This entry was posted in benefits of exercise, exercise and cancer, exercise and chemotherapy, Fitness for Survivors Workshop, Life-Cise, motivation. Bookmark the permalink.

7 Responses to Maybe An Apology Is Necessary (but not for everything)

  1. Cheryl says:

    Julie, although it has been some time since I have managed to leave a comment, I have in fact often read your posts.
    Today I simply wish to implore you to ignore the comment on your previous post made by anonymous; it comes from someone in a ‘dark’ place. Someone angry with their own prognosis maybe? The very fact that they refuse to be identified tells me all I need to know. Had the individual been following your blog over a period of time, I feel the comment would not have been made.
    I speak from my own experience. You have always gone out of your way to give information appropriate to fitness level and depending on where we are in treatment and condition. Personally, I have nothing but praise for you.
    I thank you for your continuing, support even though there is no further treatment, or fitness programme, that will make a difference to my life expectancy.
    Love and gratitude Chez xo

  2. Luann says:


    I am here today almost three years out of my ordeal and you are spot on. The day I got home from the hospital from having a lumpectomy I pulled out Lesie Sansom’s cd on walking. I thought I am going to move this body, I am not going to let the cancer get me. A stronger body makes a stronger me. I could only shuffle back and forth for the a mile but I made it. Movement was an absolute key to my recovery.

    Don’t give up the message because you are spot on with moving the body! Thank you.

  3. Thank you both! I so appreciate your words. Cheryl, I know that things are difficult for you right now, so I especially appreciate that you take the time to stop by & give me some encouragement – thank you. And Luann, you are such a great example of just what I talk about – good for you!

  4. nancyspoint says:

    You do NOT need to apologize. You are extremely sensitive and on top of that, very encouraging to all people no matter where they are at in their fitness level. That’s why I read your blog!! Keep doing what you do. You are helping so many.

  5. Julie says:

    I hardly ever post but I do read and I agree that you should ignore the nay-sayer who likely feels guilty they aren’t doing what they know they should be doing to improve their physical and mental health prospects. This is a blog, not a paid diet/exercise program, so anyone that doesn’t like what you have to say can and should simply move along in my opinion. There is an expectation of personal accountability in life and those that choose not to have any…yikes.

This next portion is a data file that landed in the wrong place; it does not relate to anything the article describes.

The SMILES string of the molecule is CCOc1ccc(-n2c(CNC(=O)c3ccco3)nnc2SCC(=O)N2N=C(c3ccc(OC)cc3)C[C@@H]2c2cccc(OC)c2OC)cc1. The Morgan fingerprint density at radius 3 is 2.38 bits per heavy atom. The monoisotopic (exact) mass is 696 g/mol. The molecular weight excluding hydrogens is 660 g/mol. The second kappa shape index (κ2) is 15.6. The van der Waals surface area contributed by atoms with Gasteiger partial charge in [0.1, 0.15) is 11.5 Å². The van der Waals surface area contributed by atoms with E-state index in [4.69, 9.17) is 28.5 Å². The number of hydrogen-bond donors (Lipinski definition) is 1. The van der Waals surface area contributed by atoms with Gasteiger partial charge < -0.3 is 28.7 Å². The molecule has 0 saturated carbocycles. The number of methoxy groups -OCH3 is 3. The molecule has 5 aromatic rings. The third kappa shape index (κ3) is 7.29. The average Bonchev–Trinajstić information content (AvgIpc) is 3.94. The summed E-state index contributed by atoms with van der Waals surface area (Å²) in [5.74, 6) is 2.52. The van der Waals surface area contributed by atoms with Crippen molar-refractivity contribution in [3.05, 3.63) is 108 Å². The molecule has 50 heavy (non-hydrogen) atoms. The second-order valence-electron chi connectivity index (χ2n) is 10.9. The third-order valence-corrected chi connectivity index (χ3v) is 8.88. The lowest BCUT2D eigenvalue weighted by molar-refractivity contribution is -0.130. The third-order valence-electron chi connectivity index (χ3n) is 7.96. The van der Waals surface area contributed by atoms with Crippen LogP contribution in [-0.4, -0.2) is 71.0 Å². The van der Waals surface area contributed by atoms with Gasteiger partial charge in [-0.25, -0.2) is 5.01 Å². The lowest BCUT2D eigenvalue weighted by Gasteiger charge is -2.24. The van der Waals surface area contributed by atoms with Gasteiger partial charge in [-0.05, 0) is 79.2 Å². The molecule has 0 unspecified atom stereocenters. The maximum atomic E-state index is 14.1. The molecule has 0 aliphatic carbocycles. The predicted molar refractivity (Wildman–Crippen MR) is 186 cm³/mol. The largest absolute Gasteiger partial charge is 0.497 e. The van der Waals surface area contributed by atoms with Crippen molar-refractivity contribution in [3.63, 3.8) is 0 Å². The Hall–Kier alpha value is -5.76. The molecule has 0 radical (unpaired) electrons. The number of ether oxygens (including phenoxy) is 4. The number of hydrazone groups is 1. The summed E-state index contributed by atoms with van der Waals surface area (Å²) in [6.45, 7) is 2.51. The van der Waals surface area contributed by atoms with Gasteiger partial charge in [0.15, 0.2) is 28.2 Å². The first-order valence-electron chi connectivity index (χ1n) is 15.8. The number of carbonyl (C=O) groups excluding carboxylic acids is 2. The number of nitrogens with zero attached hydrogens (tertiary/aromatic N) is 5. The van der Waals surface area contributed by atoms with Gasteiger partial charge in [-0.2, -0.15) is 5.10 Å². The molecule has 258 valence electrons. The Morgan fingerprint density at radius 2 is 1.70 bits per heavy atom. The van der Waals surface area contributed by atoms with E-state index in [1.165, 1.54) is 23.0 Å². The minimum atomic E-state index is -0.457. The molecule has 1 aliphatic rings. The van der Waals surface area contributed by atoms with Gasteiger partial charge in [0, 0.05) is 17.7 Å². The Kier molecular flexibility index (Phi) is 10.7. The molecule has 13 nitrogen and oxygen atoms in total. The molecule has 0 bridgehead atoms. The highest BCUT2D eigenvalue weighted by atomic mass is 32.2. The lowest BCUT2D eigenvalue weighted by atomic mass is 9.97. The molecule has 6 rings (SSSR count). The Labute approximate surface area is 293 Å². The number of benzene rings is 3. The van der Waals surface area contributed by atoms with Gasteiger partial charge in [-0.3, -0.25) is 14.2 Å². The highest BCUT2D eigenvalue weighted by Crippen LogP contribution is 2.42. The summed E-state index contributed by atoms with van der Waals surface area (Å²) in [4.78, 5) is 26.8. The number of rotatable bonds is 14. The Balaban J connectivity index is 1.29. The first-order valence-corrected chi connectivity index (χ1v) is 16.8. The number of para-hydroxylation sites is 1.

Exercise is critical to healthy body and mind ESPECIALLY for breast cancer survivors where research shows raising one’s heart rate for 30 min 6x/week reduces risk of recurrence by over 40%. We all make our choices and it’s up to us to modify a program to what we can handle based on our circumstances.

    Keep up the great blogging, Julie! 🙂

  6. gillian says:

    This must have been a difficult post to write.
    You say that some doctors don’t understand. Well from what I can gather my initial ban on exercise was not universal – much later the doctor explained why in my case it was particularly necessary that I be careful of my heart (eg had cholesterol problems caused from previous thyroid problem, all the treatment on the left hand side of my body etc….)but at the same time must add that he doesn’t seem to encourage exercise – or anything else for that matter. Not sure he thinks anything helps prevent the cancer recurring, or maybe I just keep asking re exercise levels that he doesn’t need to initiate the discussion. Don’t torture yourself re Anonymous’s comment. You are not insensitive. And I never expect to exercise on your level but that doesn’t stop me from reading of your achievements with awe and admiration.

  7. Thanks, Julie & Gillian.
    Gillian, there are definitely specific reasons for doctors to limit or recommend against any exercise. People need to listen to their docs about the specifics of their case. Your situation is one of those. I am always so impressed at how you’ve worked to come back after that. Way too many people just get in the habit of not exercising. But you’ve followed your doctor’s orders, and continued pushing and progressing in a safe manner.